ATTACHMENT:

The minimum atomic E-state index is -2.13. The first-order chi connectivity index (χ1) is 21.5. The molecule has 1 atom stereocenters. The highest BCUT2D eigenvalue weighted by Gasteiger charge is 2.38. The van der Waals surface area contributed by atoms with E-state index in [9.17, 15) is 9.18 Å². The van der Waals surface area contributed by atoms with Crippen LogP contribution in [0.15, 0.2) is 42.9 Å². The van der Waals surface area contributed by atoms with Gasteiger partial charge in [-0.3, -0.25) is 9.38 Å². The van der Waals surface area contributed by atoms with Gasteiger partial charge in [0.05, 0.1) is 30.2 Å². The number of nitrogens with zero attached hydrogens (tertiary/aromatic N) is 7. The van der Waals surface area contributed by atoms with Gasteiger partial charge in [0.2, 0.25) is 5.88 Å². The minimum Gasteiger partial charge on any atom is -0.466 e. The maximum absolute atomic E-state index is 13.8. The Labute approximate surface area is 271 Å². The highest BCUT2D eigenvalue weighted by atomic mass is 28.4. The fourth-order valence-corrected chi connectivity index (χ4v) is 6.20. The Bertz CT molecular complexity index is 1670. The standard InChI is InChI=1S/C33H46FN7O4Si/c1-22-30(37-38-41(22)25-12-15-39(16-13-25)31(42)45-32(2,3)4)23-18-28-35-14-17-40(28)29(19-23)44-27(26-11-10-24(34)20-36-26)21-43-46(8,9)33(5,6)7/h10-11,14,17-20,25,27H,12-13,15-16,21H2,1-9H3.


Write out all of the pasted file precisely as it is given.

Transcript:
The minimum atomic E-state index is -2.13. The first-order chi connectivity index (χ1) is 21.5. The molecule has 1 atom stereocenters. The highest BCUT2D eigenvalue weighted by Gasteiger charge is 2.38. The van der Waals surface area contributed by atoms with E-state index in [9.17, 15) is 9.18 Å². The van der Waals surface area contributed by atoms with Crippen LogP contribution in [0.15, 0.2) is 42.9 Å². The van der Waals surface area contributed by atoms with Gasteiger partial charge in [-0.3, -0.25) is 9.38 Å². The van der Waals surface area contributed by atoms with Gasteiger partial charge in [0.05, 0.1) is 30.2 Å². The number of nitrogens with zero attached hydrogens (tertiary/aromatic N) is 7. The van der Waals surface area contributed by atoms with Gasteiger partial charge in [0.2, 0.25) is 5.88 Å². The minimum Gasteiger partial charge on any atom is -0.466 e. The maximum absolute atomic E-state index is 13.8. The Labute approximate surface area is 271 Å². The highest BCUT2D eigenvalue weighted by atomic mass is 28.4. The fourth-order valence-corrected chi connectivity index (χ4v) is 6.20. The Bertz CT molecular complexity index is 1670. The standard InChI is InChI=1S/C33H46FN7O4Si/c1-22-30(37-38-41(22)25-12-15-39(16-13-25)31(42)45-32(2,3)4)23-18-28-35-14-17-40(28)29(19-23)44-27(26-11-10-24(34)20-36-26)21-43-46(8,9)33(5,6)7/h10-11,14,17-20,25,27H,12-13,15-16,21H2,1-9H3.